Returning to the fund management industry: Lessons from practitioners

Wednesday 13 May 2020

Returning to work after career break

Author: Maha Khan Phillips

What is it like to be a returner in the fund management industry? Three returners share their views in this roundtable discussion. 

Maha Khan Phillips: Thank you so much for taking the time to be part of our discussion on this important issue. I’d like to start by asking all three of you to talk a bit about your experiences as returners?

Stephanie Chang:I came back to work in February, and I have a nine-month old girl. It’s been harder than I expected in terms of feeling like I am missing out on time with my daughter. My two big takes aways are good and bad. You open up this whole new parents’ club, and suddenly a lot of people are empathetic, I am more empathetic and you connect to people in ways that you didn’t before. The bad side is that, if you were the person that gave 100% before, there’s no physical way you can give 100% all the time now.

Aoifinn Devitt: I think my experience has been quite mixed. I’ve taken a number of maternity leaves. My last one was two months long only. I haven’t really taken a long leave, perhaps because I’ve timed it badly - I’ve joined a firm at a time where I haven’t had the full allowance, for example.

But it’s been worth it for me, because I have strong support at home. I’ve never plugged out from work as such, I’ve always been plugged in. I’ve specifically asked not to be plugged out. I think that’s just part of my personality. I’ve had a number of mentees and they have asked me what they should do, and I’ve said a lot depends on where your career features in your priorities. If it is what drives you, and satisfies you, and you don’t want to be cut off from insights and emails, then ask to be plugged in. Nobody should be so paternalistic as to say we can’t modulate our own level of engagement with work. A lot depends on the learning curve in your particular role. How quickly you get back on the learning curve, and the market intelligence curve. There is a premium on being plugged into markets, and on having an informed view. If you aren’t gathering that, you may be behind. It may not take long to recover that, but its challenging because you have to stay current in terms of information.

Lee Georgs: I unplugged entirely. It was not necessarily by choice, but by circumstance. I have taken three leaves of absence at various points in my career, between having three children, but also because of global relocations in my husband’s job. So the first time I had a child, I was out for the requisite US maternity leave, and then straight back. And when he was two and a half, we relocated to Hong Kong, and I quit my job at JP Morgan and took about two years off, as I was having my second child and finding my way in a new country and a new market. And then I worked for a couple of years, and then I took a third maternity leave and I moved to London. Taking leave is the easy part. It’s the coming back that’s the hard part, and every time, I’ve come back to different jobs, which has been both incredibly interesting, but also very challenging.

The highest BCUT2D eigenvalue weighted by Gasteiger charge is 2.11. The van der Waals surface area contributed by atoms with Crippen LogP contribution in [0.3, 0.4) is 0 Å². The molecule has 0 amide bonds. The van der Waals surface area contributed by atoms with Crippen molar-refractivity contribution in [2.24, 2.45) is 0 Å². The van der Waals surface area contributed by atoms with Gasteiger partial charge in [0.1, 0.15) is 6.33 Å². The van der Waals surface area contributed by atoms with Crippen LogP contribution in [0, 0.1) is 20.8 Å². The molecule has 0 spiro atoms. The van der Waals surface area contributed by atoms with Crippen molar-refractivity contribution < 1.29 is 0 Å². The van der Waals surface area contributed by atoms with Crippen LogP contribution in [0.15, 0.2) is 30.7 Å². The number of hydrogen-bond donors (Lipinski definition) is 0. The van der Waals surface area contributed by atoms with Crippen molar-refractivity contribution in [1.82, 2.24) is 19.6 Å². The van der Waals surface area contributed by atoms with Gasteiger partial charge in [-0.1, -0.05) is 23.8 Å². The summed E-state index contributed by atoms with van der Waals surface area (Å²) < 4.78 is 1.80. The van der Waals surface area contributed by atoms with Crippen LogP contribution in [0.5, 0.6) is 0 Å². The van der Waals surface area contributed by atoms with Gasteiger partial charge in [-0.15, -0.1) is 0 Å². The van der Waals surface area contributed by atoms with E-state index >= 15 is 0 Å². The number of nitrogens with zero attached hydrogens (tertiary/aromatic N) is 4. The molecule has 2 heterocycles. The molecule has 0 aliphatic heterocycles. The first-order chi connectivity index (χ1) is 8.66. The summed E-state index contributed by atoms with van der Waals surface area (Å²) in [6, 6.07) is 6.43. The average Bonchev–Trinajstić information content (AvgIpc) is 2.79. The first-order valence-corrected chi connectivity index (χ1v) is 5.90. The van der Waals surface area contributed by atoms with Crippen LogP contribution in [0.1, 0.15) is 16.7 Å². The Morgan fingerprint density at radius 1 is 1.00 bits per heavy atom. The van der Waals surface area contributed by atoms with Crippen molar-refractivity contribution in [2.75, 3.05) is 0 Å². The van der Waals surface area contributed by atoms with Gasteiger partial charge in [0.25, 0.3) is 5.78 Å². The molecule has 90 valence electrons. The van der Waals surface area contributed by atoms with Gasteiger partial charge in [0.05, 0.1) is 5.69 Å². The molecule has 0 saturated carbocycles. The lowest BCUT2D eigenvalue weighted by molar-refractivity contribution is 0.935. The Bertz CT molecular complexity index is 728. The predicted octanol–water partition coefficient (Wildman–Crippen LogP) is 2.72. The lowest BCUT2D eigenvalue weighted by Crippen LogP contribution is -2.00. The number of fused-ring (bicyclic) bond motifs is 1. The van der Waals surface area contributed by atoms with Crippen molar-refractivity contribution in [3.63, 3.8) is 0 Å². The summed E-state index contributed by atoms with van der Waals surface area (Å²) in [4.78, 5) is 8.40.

Khan Phillips: And you’ve been involved in returner programmes as part of that, right?

Georgs: I was part of a returner programme at Credit Suisse in 2014, which turned into a two-year contracting role in project management in M&A. I then took a one-year break and came back to the industry as part of the returner programme at Redington, where I have been since 2017.

Khan Phillips: How easy is it to take a career break from the investment profession? Is the industry broadly supportive and set up for this?

Devitt: The industry is very set up now with agile working, although we have been tested with all the work from home trials we are having now. But working from home is becoming the norm, and increasingly, men are taking parental leave. However, despite this, there is still a premium on visibility. My firm is based in Dublin, and I feel that I have more currency with the firm when I am visible, but that one day a week from home doesn’t really have any set back.

There are other things that the industry can do. I really benefit from sharing experiences. It is helpful to hear other people’s experiences, and hearing their short-cuts, from how to phrase certain requests, for instance. I don’t think there are enough working women who each have every challenge but across the entire body of working women there is a good chance that many different challenges will have been faced. We’re not all going to have the same range of experiences, so isn’t it better to learn from other people? If you are going back to work, I recommend going back two days before you’re meant to go back, so that when you do go back, you’re fully back.

Khan Phillips: Do you think returners bring unique perspectives and broader ways of thinking that benefit the industry?

Devitt: If you look at some of the research, working parents are often more efficient when they get back. There is an ability to prioritise and to work efficiently, and that’s proven in the data. It’s far removed from this idea that mothers have baby brains that continue into the work phase, its actually the opposite. I’m ruthlessly efficient with my time, and that’s definitely a benefit. There are multiple attributes that change when you become a parent. I think you bring empathy to your role, and you have more patience.

I would say however that going part-time can be a career killer. It’s not an easy thing to hear, but the research suggests that when women work part-time, they won’t be able to engage full time, and that is a detractor. It’s an unusual thing to hear because it flies in the face of what we’d like to believe.

Chang: I started working four days out of five, but I found that challenging to balance so I’m going back full time. The reality is that this industry is a full-time job. Monday to Friday at the very least, if not some parts of your weekends. You are involved with other people’s money, and it’s very fast moving. Just taking your fingers off the pulse means you are more behind on Monday morning. So the part-time thing is a challenge, regardless of whether you are doing a two or three or four-day week.

Georgs: It’s a little bit heart-breaking to all be in agreement here. But I’ve never worked anything less than five or seven days to do my jobs. For me, I love being able to have the flexibility to attend around my kids’ school, and know that I can log back on to get the job done. Sometimes that means working from 9pm to 2am, but that’s fine, it’s a personal choice.